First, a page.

When an Ackerman High School bus collided head on with a tractor-trailer on Feb. 8, three people were killed: bus driver Steven Moss, truck driver Gary Bailey and teacher Phyllis Graham, who sat directly behind Moss on the bus.
Thirteen students and one teacher were treated for injuries from the accident that occurred near the intersection of Highways 8 and 9, but none of those injuries were life-threatening.
In fact, Ralph Capps, transportation director for the Lee County School District, said that the accident actually proved how safe school buses can be.
"That bus took an extremely hard hit and none of the kids were hurt," Capps said.
"Your bus is still considered the safest vehicle on the road. The way it's reinforced with the floor, side walls and top, it can withstand impact."
There was more evidence of that on Thursday when a car rear-ended a stopped bus in Baldwyn, injuring the driver of the car but no one on the bus.
Leonard Swilley, transportation director for Mississippi Department of Education, said 450,000 Mississippi students ride school buses every day.
What makes them a safer form of travel, he said, is the amount of training that drivers are required to take and the way the vehicles are built.
All Mississippi bus drivers attend an eight-hour recertification course every other year and must take four hours of training every year. Individual districts also may add their own training requirements.
Meanwhile, school buses are built with several features designed to make them safer.
The high seats and narrow aisles are intended to keep riders in compartments.
In an accident, riders would most likely be thrown into the cushioned seat in front of them or onto the seat next to them. They are less likely to be thrown a great distance.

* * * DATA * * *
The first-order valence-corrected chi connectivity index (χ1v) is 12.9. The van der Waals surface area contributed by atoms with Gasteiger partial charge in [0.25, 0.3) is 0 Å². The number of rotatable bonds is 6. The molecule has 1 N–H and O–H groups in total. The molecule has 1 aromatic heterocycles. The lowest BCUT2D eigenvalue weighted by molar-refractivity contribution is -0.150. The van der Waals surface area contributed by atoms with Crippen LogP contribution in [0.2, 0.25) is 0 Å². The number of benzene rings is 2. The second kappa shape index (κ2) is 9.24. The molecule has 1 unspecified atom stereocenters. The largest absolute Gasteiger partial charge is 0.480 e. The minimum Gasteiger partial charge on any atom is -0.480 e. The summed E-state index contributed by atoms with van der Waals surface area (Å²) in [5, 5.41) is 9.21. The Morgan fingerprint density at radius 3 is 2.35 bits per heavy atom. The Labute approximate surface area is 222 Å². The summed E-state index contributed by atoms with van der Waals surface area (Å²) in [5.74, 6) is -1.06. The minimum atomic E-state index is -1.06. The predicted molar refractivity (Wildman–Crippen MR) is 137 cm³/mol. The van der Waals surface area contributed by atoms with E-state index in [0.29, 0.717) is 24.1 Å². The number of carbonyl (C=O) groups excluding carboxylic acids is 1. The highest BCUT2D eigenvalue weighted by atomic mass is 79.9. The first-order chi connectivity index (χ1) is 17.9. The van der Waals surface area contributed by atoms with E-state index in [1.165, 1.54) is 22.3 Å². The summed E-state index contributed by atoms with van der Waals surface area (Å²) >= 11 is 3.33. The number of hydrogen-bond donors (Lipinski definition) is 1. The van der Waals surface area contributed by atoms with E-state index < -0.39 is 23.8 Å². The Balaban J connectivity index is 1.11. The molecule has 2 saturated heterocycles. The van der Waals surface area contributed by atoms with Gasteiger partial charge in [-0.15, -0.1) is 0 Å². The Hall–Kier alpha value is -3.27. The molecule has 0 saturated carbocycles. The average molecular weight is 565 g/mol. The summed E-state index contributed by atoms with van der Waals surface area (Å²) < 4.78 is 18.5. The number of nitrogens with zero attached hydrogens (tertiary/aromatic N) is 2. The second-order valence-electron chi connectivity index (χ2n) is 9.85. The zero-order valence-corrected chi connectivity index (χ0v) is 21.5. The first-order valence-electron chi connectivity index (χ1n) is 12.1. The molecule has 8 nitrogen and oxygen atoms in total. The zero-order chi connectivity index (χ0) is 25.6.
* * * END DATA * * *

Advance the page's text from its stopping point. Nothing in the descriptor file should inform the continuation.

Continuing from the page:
"The back of the seat is almost like an air bag," said Kenneth Roberts, director of transportation for the Tupelo Public School District. "It is as safe, to me, as an air bag."
The bus' curved roof is intended to force it to turn onto its side if it were to roll over. The vehicle's frame also is reinforced so it can better withstand a collision. It has emergency features, such as windows or roof vents that can be removed for an escape.
Although some people have advocated for seat belts on school buses, Roberts, Capps and Swilley do not believe seat belts would make them any safer. In fact, they argue, they could make it worse.
Some students might use them as a weapon in a fight. Also, in the event of an accident with young students, they might be trapped in their seat belts if the driver is unable to release them.
Instead, the three men worry more about what could happen to students before or after they ride a bus.
The greatest danger, they say, is that a passing motorist would ignore a stopped bus and hit a student who is boarding or unloading from the bus.
All three urge drivers to be careful around school buses.
The Mississippi legislature is currently considering a law that would increase the punishment for injuring a child while passing a school bus. The Senate passed a version of the bill on Friday. It is still pending in the House.
"Outside the bus is where the most concern is," Capps said.
Contact Chris Kieffer at (662) 678-1590 or email@example.com.